It might have already happened, yesterday at the news conference, when the health minister folded up his 1 meter ruler, slipped it into his suit coat pocket, and crossed the two meter distance from his podium to that of the prime minister, and they embraced. The prime minister was not wearing her usual stately blue, but a pink floral frock to make her historic announcement, which the two government officials cemented with a klem. We watched awestruck. We hadn’t seen a klem in so long. Not in public. Hardly even at home. They looked slightly giddy from having just announced that the closing, no, the opening (how unfamiliar is that word? my automatic typing fingers don’t know how to write it!), would be today at 16.00. That gave us slightly more than twenty-four hours to get ready.

Where to be at 15.59?

How to commemorate the crossing over to 16.00?

Yestday B. canceled her trip out here to visit us in order to be at her workplace; she wants to be there when history is made. It has a number of concert arenas, pubs, cafes, dance floors, bars, and it can house 1,400 people at a time. For the past 561 days they’ve had about 100 guests, seated disco, drinks and food ordered by app. The student volunteers who are running the bars and cafes have not had to work the cash registers. They have not experienced customers standing at the bar, ordering a drink and expecting to watch it being made. It will be an abrupt learning curve tonight. They are expecting a surge of guests. Every available bouncer, bartender and barista who has ever worked there is joining the ranks tonight, just in case they are needed, and to be part of history in the making, to be able to say: “I was there.”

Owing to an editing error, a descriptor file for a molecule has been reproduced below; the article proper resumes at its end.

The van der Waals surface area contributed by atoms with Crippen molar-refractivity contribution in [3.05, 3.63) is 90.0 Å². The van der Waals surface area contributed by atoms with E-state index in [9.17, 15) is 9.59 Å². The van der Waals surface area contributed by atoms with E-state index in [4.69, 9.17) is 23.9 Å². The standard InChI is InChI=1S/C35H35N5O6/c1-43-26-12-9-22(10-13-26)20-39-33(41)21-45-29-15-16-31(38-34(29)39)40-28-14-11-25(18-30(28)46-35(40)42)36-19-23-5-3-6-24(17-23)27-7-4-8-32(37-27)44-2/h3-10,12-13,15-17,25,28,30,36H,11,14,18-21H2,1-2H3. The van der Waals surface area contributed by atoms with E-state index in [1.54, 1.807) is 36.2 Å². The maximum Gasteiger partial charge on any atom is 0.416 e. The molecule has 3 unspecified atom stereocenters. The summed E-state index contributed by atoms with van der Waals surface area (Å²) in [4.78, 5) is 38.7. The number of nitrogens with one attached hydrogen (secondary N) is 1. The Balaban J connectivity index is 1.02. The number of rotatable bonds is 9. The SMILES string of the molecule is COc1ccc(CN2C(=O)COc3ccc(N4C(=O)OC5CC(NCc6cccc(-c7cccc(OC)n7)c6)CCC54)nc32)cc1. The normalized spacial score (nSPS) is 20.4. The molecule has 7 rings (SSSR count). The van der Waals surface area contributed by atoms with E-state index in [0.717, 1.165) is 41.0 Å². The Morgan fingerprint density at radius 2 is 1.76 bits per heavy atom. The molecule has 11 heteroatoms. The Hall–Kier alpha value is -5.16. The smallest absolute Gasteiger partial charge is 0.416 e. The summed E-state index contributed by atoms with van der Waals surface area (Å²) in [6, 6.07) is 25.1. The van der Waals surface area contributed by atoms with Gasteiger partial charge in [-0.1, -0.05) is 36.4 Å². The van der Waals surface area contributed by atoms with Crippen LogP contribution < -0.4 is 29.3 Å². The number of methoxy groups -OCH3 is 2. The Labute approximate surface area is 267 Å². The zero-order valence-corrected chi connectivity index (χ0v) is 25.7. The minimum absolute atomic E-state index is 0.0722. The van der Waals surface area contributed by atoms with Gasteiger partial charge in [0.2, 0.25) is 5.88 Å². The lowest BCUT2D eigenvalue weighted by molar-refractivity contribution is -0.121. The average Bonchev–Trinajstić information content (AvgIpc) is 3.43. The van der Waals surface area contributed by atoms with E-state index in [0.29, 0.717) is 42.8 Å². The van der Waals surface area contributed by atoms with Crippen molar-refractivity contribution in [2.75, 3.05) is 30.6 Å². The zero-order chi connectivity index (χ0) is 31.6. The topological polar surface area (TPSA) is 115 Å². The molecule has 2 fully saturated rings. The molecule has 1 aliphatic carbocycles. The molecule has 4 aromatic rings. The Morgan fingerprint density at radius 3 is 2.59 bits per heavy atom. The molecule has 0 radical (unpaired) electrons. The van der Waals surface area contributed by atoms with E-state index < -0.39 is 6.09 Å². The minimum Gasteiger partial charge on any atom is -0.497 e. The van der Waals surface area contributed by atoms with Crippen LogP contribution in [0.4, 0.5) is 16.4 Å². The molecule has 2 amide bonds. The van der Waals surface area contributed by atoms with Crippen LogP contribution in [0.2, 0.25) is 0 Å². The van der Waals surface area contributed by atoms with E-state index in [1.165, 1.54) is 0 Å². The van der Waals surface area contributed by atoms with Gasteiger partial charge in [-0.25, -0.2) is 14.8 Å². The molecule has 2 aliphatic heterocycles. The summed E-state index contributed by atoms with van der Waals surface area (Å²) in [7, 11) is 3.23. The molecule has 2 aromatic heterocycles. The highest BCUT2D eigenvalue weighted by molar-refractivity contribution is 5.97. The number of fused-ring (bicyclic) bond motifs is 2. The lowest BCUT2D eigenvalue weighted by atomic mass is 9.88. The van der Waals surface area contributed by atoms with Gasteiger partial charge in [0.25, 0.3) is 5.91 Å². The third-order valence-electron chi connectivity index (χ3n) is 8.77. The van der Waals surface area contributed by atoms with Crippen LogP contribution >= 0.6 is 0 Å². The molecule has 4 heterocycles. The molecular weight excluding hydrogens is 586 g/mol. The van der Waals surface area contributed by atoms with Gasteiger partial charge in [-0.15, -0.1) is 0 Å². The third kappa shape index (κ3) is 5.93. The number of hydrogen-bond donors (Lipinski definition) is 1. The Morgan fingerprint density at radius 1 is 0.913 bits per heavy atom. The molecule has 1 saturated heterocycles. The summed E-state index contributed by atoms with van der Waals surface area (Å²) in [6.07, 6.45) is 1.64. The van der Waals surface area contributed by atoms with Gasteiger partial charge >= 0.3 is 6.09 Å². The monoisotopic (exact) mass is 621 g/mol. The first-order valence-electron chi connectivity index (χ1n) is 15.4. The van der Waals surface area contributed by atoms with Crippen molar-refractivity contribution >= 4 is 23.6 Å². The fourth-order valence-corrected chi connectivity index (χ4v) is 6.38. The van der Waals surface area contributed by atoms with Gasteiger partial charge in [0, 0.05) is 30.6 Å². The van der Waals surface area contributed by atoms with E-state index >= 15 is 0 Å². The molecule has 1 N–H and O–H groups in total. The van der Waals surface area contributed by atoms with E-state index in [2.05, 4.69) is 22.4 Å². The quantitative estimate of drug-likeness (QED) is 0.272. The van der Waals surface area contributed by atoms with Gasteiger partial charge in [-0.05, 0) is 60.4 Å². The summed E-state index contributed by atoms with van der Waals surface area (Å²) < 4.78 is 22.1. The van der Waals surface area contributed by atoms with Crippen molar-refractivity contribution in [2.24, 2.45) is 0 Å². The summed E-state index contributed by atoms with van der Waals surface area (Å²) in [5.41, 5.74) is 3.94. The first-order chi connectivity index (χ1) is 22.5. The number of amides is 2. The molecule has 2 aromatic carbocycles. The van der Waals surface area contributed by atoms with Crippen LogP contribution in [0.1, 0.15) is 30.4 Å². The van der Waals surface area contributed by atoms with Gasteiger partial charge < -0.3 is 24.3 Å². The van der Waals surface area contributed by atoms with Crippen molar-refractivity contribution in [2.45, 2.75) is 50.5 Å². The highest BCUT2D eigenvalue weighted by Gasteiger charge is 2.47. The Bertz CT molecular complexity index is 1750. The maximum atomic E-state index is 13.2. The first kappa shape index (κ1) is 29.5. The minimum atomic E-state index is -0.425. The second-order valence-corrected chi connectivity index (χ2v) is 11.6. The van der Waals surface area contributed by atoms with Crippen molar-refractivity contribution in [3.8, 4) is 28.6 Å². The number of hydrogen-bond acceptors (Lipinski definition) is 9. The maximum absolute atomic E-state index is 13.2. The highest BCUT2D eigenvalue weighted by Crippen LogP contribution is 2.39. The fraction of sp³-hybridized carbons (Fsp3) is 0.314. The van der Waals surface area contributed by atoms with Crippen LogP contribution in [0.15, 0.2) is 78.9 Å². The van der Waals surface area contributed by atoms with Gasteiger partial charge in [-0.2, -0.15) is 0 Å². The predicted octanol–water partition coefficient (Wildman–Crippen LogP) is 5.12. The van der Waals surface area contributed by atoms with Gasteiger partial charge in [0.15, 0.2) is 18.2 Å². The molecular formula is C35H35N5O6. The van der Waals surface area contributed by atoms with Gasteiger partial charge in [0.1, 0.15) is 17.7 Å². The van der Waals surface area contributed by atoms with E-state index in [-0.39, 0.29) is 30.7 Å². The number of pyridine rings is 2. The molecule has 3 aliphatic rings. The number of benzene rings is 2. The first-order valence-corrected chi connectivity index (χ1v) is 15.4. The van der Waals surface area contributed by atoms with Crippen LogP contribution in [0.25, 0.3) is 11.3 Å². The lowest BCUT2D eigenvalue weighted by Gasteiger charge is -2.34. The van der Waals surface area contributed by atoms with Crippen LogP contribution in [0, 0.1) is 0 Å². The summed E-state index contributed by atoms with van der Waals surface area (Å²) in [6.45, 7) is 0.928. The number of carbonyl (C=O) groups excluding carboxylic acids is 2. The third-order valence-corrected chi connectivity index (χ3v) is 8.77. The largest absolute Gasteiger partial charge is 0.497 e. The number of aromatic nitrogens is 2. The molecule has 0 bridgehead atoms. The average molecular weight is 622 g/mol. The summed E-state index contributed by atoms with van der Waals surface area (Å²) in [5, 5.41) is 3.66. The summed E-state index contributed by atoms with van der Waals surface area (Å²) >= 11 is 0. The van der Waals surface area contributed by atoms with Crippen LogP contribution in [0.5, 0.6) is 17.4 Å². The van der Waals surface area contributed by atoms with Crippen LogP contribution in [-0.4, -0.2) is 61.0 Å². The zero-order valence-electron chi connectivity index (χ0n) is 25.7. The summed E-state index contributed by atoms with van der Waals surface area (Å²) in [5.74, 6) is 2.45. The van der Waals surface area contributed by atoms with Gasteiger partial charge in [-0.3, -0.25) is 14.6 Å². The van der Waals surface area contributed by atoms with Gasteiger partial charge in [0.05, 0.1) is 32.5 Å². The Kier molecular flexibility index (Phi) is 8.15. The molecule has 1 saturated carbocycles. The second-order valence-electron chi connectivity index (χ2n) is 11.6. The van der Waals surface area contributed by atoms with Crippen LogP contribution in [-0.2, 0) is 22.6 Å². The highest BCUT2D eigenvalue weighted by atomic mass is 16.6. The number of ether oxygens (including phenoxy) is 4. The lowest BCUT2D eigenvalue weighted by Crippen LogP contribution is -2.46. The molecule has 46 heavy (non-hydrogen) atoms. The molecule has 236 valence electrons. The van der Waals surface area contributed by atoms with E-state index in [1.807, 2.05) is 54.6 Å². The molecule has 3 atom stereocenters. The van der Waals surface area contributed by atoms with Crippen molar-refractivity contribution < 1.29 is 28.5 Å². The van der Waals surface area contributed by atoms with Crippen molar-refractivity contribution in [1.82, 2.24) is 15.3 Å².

Tonight, all over Norway stir-crazy Norwegians will be bar hopping, celebrating the end of the “no one enters a bar after midnight” rule. Out here on the island, in our cottage nestled on the edge of wilderness, I’m not sure we’ll notice the transition. We are a cohort of two with a weekend guest, little J. who was born in the Covid-nadir, March 2020, when no one knew what kind of world he would grow up in. I’m not sure any of us still know, but then again, isn’t that how it always is?

This is not the first pandemic, though maybe the furthest reaching. Still, around the world, as the clock in Norway nears four pm, other little children are doing what he’s doing, experimenting with life and the way things work. He’s finding out what is predictable, what to count on. Will the ball pit hold him if he lowers himself into it backwards? Can the antique snow plow tractor from Hawaii fit into cardboard box that held his unassembled little red Norwegian wheelbarrow? Is the wagon possible to pull upside down? Will the tiny digger stay on the rocking-moose? Can a tower of three blocks hold a frisbee roof? I watch him and see that yes, he finds answers in his world.

He does not know I am counting down the minutes until 1600. He can neither talk nor count, but one day he will read about the year he was born, and how it changed the world. He’ll try to imagine us with our masks and rulers and portable containers of disinfectant. He might remember that in his first year and a half of life he saw us wearing masks and was not afraid. It was just another experiment. Is that still amee and nanna behind those masks? Yup. We were no more changed than an upside down wagon. He’ll never know how scared we all were in the time of Covid, how we thought we might not live to see the end of pandemic, the return to normal. Many did not live to see it. But here we are: kl. 16.00.

It’s also a signing off, like “love” at the end of a letter: klem.

Stor klem!

Originally published at http://rasmasays.wordpress.com on September 25, 2021.



Rasma Haidri

Poet and memoirist writing from an island off the coast of Norway. More at www.rasma.org.